He knew exactly what he was doing. He took risks, he knew exactly what kind of reaction he’d get and I think he’s made a huge success of it. He got as much media coverage as the winning performers and, if popular culture is to be believed, any publicity is good publicity. The kind of comedian he is, he probably thought this would be his last shot at the Golden Globes anyway, so why not live dangerously? In all the reports I read ahead of the ceremony, he had stated categorically that he wasn’t going to be reined in and he wanted carte blanche in terms of material. Check. He got that, and then some.

I don’t think anything has changed in the Ricky Gervais camp this week. He’s always been a Marmite kind of guy, as they say over here in the UK: either you love him or you hate him. His performance on Sunday cemented that. Die-hards will continue to love him. Haters will continue to hate him. As for me, I love Marmite but sometimes, if I’ve spread it too thickly on my toast, it makes me choke.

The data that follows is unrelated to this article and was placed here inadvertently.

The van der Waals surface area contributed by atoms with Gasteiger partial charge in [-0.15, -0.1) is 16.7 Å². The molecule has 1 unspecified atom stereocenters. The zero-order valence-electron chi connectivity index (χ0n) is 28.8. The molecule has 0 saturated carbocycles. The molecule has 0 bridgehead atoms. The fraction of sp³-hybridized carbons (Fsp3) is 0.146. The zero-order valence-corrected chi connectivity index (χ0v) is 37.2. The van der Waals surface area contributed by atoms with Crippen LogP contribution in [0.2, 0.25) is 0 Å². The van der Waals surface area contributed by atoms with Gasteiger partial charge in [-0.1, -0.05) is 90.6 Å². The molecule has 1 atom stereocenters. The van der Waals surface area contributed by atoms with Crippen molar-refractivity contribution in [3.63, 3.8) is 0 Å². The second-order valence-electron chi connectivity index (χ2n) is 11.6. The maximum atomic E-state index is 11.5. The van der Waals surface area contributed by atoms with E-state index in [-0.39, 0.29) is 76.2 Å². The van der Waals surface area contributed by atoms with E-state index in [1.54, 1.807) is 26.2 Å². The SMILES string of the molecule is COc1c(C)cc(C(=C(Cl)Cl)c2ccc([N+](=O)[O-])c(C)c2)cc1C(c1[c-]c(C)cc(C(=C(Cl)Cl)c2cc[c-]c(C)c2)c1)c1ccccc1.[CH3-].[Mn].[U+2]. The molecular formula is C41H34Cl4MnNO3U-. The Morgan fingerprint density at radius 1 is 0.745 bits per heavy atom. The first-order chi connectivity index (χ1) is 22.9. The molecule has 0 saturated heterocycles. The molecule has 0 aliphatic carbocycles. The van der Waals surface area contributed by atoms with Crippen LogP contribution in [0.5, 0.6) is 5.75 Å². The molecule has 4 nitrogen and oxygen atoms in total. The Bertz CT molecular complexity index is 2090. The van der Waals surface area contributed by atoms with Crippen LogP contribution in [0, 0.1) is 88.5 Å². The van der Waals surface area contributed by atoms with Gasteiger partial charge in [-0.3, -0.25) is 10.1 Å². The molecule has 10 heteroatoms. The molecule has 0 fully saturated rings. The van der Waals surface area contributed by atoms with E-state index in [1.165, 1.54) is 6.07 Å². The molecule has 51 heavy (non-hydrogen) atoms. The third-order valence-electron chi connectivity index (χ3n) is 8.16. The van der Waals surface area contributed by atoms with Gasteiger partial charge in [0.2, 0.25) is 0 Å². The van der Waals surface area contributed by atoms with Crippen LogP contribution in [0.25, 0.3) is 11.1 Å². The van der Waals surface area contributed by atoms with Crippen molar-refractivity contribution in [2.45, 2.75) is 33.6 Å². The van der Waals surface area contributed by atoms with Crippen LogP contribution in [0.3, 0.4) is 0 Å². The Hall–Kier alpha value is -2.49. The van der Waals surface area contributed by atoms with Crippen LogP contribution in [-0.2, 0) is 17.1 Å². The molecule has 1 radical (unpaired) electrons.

Love him or hate him, Ricky’s in-your-face performance didn’t detract from the highlight of the evening for me: the best actor award. It went to the darling, charming, well-loved and self-effacing British actor, Colin Firth. Mr Gervais’ polar opposite. The awardee’s performance in The King’s Speech was exquisite. We saw the film yesterday.

We went to our favourite area of London – Greenwich – to the Greenwich Picture House, to watch the movie. Don’t you love that it’s called a Picture House? Given that it was a weekday afternoon, the cinema was filled with elderly pensioners and my husband and I brought the average age down significantly. We enjoyed the nostalgic experience of feeling like bothersome youths!

I knew I was going to love The King’s Speech; I cried when I watched the trailer a month ago. A minute into the movie and the tears were rolling down my face! That’s not usually my acid test for movies, but this one is moving beyond words. The central theme is the relationship between the man who becomes King George VI and his speech therapist, one Australian, Lionel Logue. Lionel recognises the King’s pain and his value as a human being and, in so doing, becomes his first friend.

I won’t go into detail about the movie because I hope that you all will go and see it and see what a worthy Golden Globe recipient Mr Firth is. Geoffrey Rush‘s performance is outstanding too. My hope is that they’ll both be nominated for Oscars and win. The movie is poignant, agonising, heartbreaking and extraordinarily triumphant.

Mr Gervais and Mr Firth. Two Englishmen. Two perspectives. Globes apart.

Sunshine signing off for today!